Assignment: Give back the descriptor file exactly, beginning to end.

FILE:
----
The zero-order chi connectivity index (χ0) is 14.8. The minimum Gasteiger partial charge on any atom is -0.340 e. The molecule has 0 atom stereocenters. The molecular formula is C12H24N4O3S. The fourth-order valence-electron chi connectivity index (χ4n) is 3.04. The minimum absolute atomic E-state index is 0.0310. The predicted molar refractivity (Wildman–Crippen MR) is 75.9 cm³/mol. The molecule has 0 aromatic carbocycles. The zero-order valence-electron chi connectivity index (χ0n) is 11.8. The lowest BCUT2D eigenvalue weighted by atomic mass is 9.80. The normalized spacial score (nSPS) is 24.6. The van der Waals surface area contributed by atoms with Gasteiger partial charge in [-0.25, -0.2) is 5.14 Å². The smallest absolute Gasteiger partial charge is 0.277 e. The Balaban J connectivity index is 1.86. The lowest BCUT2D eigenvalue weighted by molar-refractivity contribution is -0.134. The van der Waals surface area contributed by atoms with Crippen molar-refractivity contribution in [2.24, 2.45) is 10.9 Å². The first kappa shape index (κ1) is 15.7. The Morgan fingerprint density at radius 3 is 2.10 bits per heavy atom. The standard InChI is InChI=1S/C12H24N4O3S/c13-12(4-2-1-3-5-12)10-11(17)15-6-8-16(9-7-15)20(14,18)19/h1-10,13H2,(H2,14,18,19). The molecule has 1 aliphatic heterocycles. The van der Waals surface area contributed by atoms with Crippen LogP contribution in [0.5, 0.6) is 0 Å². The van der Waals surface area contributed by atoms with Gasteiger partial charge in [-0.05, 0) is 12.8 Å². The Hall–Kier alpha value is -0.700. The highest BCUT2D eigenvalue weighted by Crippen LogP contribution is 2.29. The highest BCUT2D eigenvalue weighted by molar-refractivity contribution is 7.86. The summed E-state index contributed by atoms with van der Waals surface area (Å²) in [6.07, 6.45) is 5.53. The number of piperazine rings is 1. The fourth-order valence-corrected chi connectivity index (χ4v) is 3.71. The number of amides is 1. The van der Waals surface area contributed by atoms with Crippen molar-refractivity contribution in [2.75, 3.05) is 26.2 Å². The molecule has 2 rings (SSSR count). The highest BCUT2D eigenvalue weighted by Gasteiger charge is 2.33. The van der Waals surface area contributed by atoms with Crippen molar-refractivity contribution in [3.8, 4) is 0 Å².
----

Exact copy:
The zero-order chi connectivity index (χ0) is 14.8. The minimum Gasteiger partial charge on any atom is -0.340 e. The molecule has 0 atom stereocenters. The molecular formula is C12H24N4O3S. The fourth-order valence-electron chi connectivity index (χ4n) is 3.04. The minimum absolute atomic E-state index is 0.0310. The predicted molar refractivity (Wildman–Crippen MR) is 75.9 cm³/mol. The molecule has 0 aromatic carbocycles. The zero-order valence-electron chi connectivity index (χ0n) is 11.8. The lowest BCUT2D eigenvalue weighted by atomic mass is 9.80. The normalized spacial score (nSPS) is 24.6. The van der Waals surface area contributed by atoms with Gasteiger partial charge in [-0.25, -0.2) is 5.14 Å². The smallest absolute Gasteiger partial charge is 0.277 e. The Balaban J connectivity index is 1.86. The lowest BCUT2D eigenvalue weighted by molar-refractivity contribution is -0.134. The van der Waals surface area contributed by atoms with Crippen molar-refractivity contribution in [2.24, 2.45) is 10.9 Å². The first kappa shape index (κ1) is 15.7. The Morgan fingerprint density at radius 3 is 2.10 bits per heavy atom. The standard InChI is InChI=1S/C12H24N4O3S/c13-12(4-2-1-3-5-12)10-11(17)15-6-8-16(9-7-15)20(14,18)19/h1-10,13H2,(H2,14,18,19). The molecule has 1 aliphatic heterocycles. The van der Waals surface area contributed by atoms with Crippen LogP contribution in [0.5, 0.6) is 0 Å². The van der Waals surface area contributed by atoms with Gasteiger partial charge in [-0.05, 0) is 12.8 Å². The Hall–Kier alpha value is -0.700. The highest BCUT2D eigenvalue weighted by Crippen LogP contribution is 2.29. The highest BCUT2D eigenvalue weighted by molar-refractivity contribution is 7.86. The summed E-state index contributed by atoms with van der Waals surface area (Å²) in [6.07, 6.45) is 5.53. The number of piperazine rings is 1. The fourth-order valence-corrected chi connectivity index (χ4v) is 3.71. The number of amides is 1. The van der Waals surface area contributed by atoms with Crippen molar-refractivity contribution in [2.75, 3.05) is 26.2 Å². The molecule has 2 rings (SSSR count). The highest BCUT2D eigenvalue weighted by Gasteiger charge is 2.33. The van der Waals surface area contributed by atoms with Crippen molar-refractivity contribution in [3.8, 4) is 0 Å².